The Vermilion Empire, Part 2

The Vermilions set their mark on their new conquests, and their conquests shaped them in turn. In the wake of the Vermilion soldiers came officials; and in the wake of the officials came migrants, eager for a better life than what their remote, windblown homeland could provide. At the same time, it soon became clear, there simply were not enough Vermilions to oversee everything. Nor were there enough to replenish the imperial army, as it campaigned further and further away from home.

There was a solution. Had the Phoenix Prince not treated the other Vermilion principalities as honoured partners rather than conquered subjects? Was not the woman nicknamed “the mother of empire”, whose eventual regency had been critical to the success of the fledgling empire, herself a foreigner? And so, the decision was made early on to respect local customs and treat other peoples as equals. It was one of the most momentous in the empire’s history.

When the guns finally fell silent, centuries of peace and prosperity began. Cities grew beyond their walls, and with piracy and banditry (often gruesomely) suppressed, trade flourished across the continent. Merchants criss-crossed the empire, offering rice from the south, furs and horses from the interior, and manufactured goods from the cities. Where the merchants and migrants went, cuisines, art styles, and religions followed. New faiths and ethical creeds gradually developed, often bridging different communities, as imperial citizens sought meaning in their new, expanded world.

In time, Vermilion became the lingua franca of the educated throughout the empire. Client monarchs sent their children to Vermilion military academies, and dressed themselves in Vermilion-style uniforms. The Vermilions themselves embraced the arts, sculptures, and foodstuffs of the rest of the empire; and following the example of the imperial family, they intermarried with the other peoples amongst whom they found themselves. Talented non-Vermilions could be found amongst the highest ranks of the armed forces and the civil service.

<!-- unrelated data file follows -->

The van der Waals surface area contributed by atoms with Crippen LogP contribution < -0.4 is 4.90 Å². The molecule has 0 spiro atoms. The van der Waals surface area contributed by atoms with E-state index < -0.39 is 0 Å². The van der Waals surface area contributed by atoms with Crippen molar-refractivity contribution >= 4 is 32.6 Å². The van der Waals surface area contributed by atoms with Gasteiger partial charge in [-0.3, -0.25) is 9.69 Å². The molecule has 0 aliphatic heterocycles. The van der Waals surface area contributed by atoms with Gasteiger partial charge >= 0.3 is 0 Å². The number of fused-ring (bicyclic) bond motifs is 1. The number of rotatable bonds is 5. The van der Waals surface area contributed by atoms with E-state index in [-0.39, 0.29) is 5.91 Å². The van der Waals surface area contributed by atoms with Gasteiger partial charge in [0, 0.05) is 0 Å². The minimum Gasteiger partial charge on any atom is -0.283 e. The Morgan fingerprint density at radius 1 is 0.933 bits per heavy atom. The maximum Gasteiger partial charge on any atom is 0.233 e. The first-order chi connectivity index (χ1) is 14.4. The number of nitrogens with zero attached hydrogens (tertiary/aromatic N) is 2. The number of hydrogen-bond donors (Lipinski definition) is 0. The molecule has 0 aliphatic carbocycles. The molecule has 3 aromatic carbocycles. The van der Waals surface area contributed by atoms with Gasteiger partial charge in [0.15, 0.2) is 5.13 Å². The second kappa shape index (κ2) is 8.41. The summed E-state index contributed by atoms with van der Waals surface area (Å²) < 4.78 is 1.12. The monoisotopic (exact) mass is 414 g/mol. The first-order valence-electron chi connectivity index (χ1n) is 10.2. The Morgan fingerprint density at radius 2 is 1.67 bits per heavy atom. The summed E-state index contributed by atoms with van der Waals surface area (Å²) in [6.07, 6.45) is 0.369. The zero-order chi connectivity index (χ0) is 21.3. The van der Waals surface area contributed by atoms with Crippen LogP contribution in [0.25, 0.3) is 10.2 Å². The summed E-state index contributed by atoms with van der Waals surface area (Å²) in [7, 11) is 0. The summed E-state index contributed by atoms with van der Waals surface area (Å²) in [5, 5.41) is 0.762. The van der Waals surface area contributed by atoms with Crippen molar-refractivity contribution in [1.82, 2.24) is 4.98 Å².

At the Empire’s height, a scholar might dine on foods first cultivated in a distant province; sip sugared tea while penning a contribution to a journal; and write poetry to a sweetheart whose ancestors had fought the Vermilions with horse and bow.

Life was good.


A quick note: due to better communications such as pegasi, I envision that most parts of the world would have been — at least very tenuously — connected with each other. This world’s equivalent of the Columbian exchange would have occurred well before the rise of the Vermilion Empire, and compared to our world, it would have been a little easier to get hold of foods and beverages from far away. However, the real boost to palates would have come with the political unity (and improvements to transportation) brought by the Empire.

Next up — the Empire’s pegasus riders.